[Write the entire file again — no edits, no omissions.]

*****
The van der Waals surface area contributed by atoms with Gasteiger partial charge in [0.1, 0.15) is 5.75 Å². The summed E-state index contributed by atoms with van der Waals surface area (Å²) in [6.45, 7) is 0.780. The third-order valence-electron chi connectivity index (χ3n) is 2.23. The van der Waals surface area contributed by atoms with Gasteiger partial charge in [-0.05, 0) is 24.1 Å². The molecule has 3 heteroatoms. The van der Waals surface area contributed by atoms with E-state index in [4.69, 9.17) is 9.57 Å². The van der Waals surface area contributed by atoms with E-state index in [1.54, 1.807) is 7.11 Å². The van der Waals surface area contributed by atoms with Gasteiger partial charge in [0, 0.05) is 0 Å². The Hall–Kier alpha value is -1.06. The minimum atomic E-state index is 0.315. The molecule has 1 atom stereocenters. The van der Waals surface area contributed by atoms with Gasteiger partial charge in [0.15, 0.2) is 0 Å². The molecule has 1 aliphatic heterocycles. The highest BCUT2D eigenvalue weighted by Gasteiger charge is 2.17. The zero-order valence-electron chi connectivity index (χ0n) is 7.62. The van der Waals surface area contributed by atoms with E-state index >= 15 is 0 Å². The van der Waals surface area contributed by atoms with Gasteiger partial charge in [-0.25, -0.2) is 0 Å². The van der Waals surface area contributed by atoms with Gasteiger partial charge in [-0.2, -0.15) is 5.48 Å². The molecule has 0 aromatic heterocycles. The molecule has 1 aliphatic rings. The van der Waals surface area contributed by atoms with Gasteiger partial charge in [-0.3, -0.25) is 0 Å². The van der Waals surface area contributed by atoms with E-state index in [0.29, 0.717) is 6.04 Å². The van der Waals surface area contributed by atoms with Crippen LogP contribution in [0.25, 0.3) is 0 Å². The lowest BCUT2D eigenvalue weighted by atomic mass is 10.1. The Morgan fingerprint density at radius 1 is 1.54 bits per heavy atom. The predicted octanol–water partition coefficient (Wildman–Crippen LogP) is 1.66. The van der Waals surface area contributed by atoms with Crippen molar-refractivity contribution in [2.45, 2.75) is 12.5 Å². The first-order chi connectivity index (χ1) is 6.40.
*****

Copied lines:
The van der Waals surface area contributed by atoms with Gasteiger partial charge in [0.1, 0.15) is 5.75 Å². The summed E-state index contributed by atoms with van der Waals surface area (Å²) in [6.45, 7) is 0.780. The third-order valence-electron chi connectivity index (χ3n) is 2.23. The van der Waals surface area contributed by atoms with Gasteiger partial charge in [-0.05, 0) is 24.1 Å². The molecule has 3 heteroatoms. The van der Waals surface area contributed by atoms with E-state index in [4.69, 9.17) is 9.57 Å². The van der Waals surface area contributed by atoms with E-state index in [1.54, 1.807) is 7.11 Å². The van der Waals surface area contributed by atoms with Gasteiger partial charge in [0, 0.05) is 0 Å². The Hall–Kier alpha value is -1.06. The minimum atomic E-state index is 0.315. The molecule has 1 atom stereocenters. The van der Waals surface area contributed by atoms with Gasteiger partial charge in [0.15, 0.2) is 0 Å². The molecule has 1 aliphatic heterocycles. The highest BCUT2D eigenvalue weighted by Gasteiger charge is 2.17. The zero-order valence-electron chi connectivity index (χ0n) is 7.62. The van der Waals surface area contributed by atoms with E-state index >= 15 is 0 Å². The van der Waals surface area contributed by atoms with Gasteiger partial charge in [-0.25, -0.2) is 0 Å². The van der Waals surface area contributed by atoms with Gasteiger partial charge in [-0.2, -0.15) is 5.48 Å². The molecule has 0 aromatic heterocycles. The molecule has 1 aliphatic rings. The van der Waals surface area contributed by atoms with Gasteiger partial charge in [-0.3, -0.25) is 0 Å². The van der Waals surface area contributed by atoms with E-state index in [0.29, 0.717) is 6.04 Å². The van der Waals surface area contributed by atoms with Crippen LogP contribution in [0.25, 0.3) is 0 Å². The lowest BCUT2D eigenvalue weighted by atomic mass is 10.1. The Morgan fingerprint density at radius 1 is 1.54 bits per heavy atom. The predicted octanol–water partition coefficient (Wildman–Crippen LogP) is 1.66. The van der Waals surface area contributed by atoms with Crippen molar-refractivity contribution in [2.45, 2.75) is 12.5 Å². The first-order chi connectivity index (χ1) is 6.40.